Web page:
It's no secret: In the West Bank and Ramallah in particular, it is quite common to look down on Gazans. Perhaps before 1994 this was part of the natural tension between different regions, a sort of local patriotism that was also expressed in jokes and snipes. With Oslo, all possible blame began to fall on the Gazans: that the clannish, repressive government was their creation; that they were the weakest cultural element in Palestinian society; that religious extremism originated there; that all of Gaza was for Hamas; that those (Fatah members ) who had fled Gaza were cowards and must return.
"Why don't you and 30,000 West Bank residents move to Gaza just for one year?" I asked someone who complained about those who are said to have "fled" Gaza. "They get permission to come to Ramallah for medical treatment and then stay here," someone was heard saying, as an explanation why inter-Palestinian coordination of some patients' arrival took so long. Imagine that a doctor in Tel Aviv refused to receive a patient from Dimona, lest he settle in the big city.
And so I was annoyed to discover that another self-described militant initiative had made its way to Facebook, demanding that the Rafah border crossing be opened regularly and unconditionally. "Act: Open the Rafah crossing." Participants press "Like." Foreign solidarity activists are enticed by such initiatives. Opening the crossing is a worthy venture, but a double-edged sword if not combined with the demand for freedom of movement between Gaza and the West Bank. The need of residents of Khan Yunis and Beit Lahia is not to travel 800 kilometers to Cairo, but to reach Hebron and Ramallah, 50 to 70 kilometers away.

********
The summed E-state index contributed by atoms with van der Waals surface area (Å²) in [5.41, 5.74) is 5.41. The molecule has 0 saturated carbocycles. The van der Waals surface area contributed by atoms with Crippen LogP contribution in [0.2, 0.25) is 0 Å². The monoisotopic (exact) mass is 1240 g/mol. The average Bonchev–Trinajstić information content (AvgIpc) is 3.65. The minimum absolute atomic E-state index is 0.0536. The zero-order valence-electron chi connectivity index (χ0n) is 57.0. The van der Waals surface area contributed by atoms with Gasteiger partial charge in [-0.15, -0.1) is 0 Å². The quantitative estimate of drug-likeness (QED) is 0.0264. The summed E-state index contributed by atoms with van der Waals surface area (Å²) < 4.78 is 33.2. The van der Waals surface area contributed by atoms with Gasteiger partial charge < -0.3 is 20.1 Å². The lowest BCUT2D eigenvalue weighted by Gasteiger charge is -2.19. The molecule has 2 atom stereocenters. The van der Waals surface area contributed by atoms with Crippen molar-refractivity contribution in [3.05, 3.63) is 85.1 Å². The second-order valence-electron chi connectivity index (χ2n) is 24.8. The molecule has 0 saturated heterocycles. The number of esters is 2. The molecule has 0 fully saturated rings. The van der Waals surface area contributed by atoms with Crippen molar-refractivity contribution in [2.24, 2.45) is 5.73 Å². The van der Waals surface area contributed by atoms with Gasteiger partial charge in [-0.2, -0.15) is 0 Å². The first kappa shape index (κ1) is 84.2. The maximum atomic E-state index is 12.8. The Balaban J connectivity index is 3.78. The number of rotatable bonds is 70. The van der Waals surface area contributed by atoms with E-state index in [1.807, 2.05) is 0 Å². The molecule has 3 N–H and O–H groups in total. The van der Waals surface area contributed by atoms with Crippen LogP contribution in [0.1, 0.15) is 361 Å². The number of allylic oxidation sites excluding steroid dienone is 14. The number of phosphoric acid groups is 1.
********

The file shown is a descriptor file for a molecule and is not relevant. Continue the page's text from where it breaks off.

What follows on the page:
The Hamas regime does not want Gazans to be exposed to life on the West Bank (and western life in general ). They know that even if Rafah is completely open, only a minority will be able to travel. And in addition, they will not forfeit their "right" to decide who will leave. The Fatah government has completely ignored this central issue of freedom of movement (for mortals, not only senior officials ) since the establishment of the Palestinian Authority, and they don't want to see too many Gazans in the West Bank. Israel is the one who started in 1991 (and not in 2006 ) to blockade Gaza as one way to sabotage the two-state solution on the basis of 1967 borders.
It is not politically correct to say, but the apparently progressive and militant initiative to open the Rafah crossing suits the interests of the three hostile centers of power like a glove: to turn the cutoff of Gaza from the West Bank into an unchallenged reality.